I am encouraged by the insurgency of the Sanders Campaign, but also appalled by its white chauvinism and failure to challenge the Obama administration directly. I am encouraged by the bravery and vision of our allies in the Black Lives Matter Movement and fear for them, as the forces of white supremacy are on the rise in both parties. I am hearted by the Dreamers who pushed the Obama administration to implement DACA, Deferred Action for Childhood Arrivals.  I take heart through the wonderful, creative work of the Lakota and Dakota Sioux and the Indigenous Environmental Network in beating back the Dakota Access Pipeline—and yes, hearted by President Obama’s decision to support their demands.

But where is the independent political movement of Blacks, Latinos, Indigenous, Asian/Pacific Islander and anti-racist whites demanding to free the US 2.5 million prisoners, bring back 100,000 Black people to New Orleans ten years after Katrina, cut US police and defense budget by fifty percent, support open borders and amnesty for prisoners, stop state violence against women in the community the workplace, the prisons, in the army and by the US Army in the Third World? Where is the movement to demand that the US cut its greenhouse gas emission by fifty percent of 1990 levels by 2025 starting now and to contribute $10 billion a year to the United Nations Green Climate Fund to support sustainable development in the Third World and to stop the US police and surveillance state against social movements? I have gone into these demands in my latest book, Katrina’s Legacy: The Black Nation and the People of the World Confront U.S. Genocidal Climate Crimes, also at We have to bring these demands to President Trump. But we also have to bring them to every Democratic and Republican Governor, Senator, and Mayor, and figure out if we can build a movement independent of both capitalist/imperialist parties.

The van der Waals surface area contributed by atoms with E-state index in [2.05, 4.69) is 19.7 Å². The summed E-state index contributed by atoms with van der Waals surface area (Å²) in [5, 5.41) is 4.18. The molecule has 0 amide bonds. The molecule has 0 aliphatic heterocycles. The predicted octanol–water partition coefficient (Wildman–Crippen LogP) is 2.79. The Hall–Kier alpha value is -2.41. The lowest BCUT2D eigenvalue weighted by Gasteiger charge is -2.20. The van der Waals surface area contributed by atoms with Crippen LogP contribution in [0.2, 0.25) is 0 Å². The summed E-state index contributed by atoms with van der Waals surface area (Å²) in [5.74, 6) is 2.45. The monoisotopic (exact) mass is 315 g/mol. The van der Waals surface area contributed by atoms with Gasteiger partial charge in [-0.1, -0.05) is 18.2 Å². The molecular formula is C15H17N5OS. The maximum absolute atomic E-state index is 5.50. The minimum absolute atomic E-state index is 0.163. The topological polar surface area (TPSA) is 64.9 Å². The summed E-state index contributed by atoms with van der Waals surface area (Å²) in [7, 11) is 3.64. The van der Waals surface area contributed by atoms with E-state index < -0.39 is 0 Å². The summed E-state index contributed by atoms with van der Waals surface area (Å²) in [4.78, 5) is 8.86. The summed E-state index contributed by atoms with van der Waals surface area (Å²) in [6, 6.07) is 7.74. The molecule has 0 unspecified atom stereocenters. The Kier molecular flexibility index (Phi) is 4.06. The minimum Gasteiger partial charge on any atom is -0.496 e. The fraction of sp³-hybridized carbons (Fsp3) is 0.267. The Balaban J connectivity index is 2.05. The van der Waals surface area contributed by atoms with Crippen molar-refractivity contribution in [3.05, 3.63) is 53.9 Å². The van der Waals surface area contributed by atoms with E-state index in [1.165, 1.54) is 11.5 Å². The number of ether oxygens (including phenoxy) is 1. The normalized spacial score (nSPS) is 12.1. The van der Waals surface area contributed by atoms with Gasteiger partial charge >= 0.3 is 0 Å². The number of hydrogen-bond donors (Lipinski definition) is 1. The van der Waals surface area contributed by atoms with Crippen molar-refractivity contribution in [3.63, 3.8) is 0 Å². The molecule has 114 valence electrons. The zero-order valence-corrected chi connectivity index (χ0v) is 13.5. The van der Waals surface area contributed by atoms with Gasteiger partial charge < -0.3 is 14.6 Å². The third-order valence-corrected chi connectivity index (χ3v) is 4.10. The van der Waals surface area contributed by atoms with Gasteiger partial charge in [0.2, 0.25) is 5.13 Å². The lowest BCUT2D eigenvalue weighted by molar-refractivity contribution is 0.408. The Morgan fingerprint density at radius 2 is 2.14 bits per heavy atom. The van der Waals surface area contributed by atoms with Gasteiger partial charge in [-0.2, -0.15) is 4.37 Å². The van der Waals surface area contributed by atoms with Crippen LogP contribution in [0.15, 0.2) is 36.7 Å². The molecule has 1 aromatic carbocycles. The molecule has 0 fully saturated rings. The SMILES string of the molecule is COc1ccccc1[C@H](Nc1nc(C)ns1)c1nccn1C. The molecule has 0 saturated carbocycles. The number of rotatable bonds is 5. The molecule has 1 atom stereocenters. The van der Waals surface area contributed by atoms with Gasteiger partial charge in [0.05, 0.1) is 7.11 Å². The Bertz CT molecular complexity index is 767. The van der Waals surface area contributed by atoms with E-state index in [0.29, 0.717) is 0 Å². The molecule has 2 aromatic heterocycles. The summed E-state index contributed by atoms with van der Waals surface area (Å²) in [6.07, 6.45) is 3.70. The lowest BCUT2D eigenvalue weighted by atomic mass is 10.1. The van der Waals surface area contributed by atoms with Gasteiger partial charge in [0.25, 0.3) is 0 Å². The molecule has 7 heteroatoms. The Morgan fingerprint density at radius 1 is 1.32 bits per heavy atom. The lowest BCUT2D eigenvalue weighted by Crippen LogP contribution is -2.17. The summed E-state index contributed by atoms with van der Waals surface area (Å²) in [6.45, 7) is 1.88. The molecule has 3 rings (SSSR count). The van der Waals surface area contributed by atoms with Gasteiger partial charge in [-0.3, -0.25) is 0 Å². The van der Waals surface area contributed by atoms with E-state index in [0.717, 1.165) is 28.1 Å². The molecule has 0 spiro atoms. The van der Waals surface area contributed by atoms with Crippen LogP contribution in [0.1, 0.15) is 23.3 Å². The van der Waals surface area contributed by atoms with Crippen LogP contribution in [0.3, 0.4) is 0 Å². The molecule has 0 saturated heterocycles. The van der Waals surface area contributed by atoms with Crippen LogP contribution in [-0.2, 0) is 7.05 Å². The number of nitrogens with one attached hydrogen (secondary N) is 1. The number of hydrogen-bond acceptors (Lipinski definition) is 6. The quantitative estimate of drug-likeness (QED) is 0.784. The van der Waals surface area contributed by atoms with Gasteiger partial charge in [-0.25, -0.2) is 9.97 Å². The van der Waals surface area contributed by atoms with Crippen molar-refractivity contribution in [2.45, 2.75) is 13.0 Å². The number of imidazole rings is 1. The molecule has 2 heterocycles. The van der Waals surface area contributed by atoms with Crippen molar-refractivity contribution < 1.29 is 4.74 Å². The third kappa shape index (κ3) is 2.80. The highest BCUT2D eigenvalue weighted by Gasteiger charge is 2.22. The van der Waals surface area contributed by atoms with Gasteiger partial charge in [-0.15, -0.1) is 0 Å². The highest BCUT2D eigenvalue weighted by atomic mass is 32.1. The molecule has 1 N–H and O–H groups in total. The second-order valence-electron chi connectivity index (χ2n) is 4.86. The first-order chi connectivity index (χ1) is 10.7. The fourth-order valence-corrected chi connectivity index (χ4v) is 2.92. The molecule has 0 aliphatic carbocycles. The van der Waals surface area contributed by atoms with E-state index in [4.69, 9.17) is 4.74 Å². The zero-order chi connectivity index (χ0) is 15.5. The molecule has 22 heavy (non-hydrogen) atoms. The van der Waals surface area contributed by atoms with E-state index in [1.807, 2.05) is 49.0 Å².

As I write, my own organization has opened up Strategy and Soul, a new center for “civil rights, revolutionary books, peoples art, community health, climate justice, and transformative organizing” in the center of Black South Los Angeles.  We are using Playbook for Progressives to transform activists into organizers—the smallest single unit around whom you can build a task, a project, an organization, and a revolutionary movement.


About the Author 

Eric MannEric Mann is the director of the Labor/Community Strategy Center in Los Angeles. He is a veteran of the Congress of Racial Equality, Students for a Democratic Society and the United Auto Workers. He is the host of Pacifica’s Voices from the Frontlines on KPFK.  His Wikipedia link is He can be reached at [email protected]. He wants to thank Joanna Green and Gayatri Patnaik at Beacon Press for their support of Playbook for Progressives. Follow him on Twitter at @EricMannSpeaks.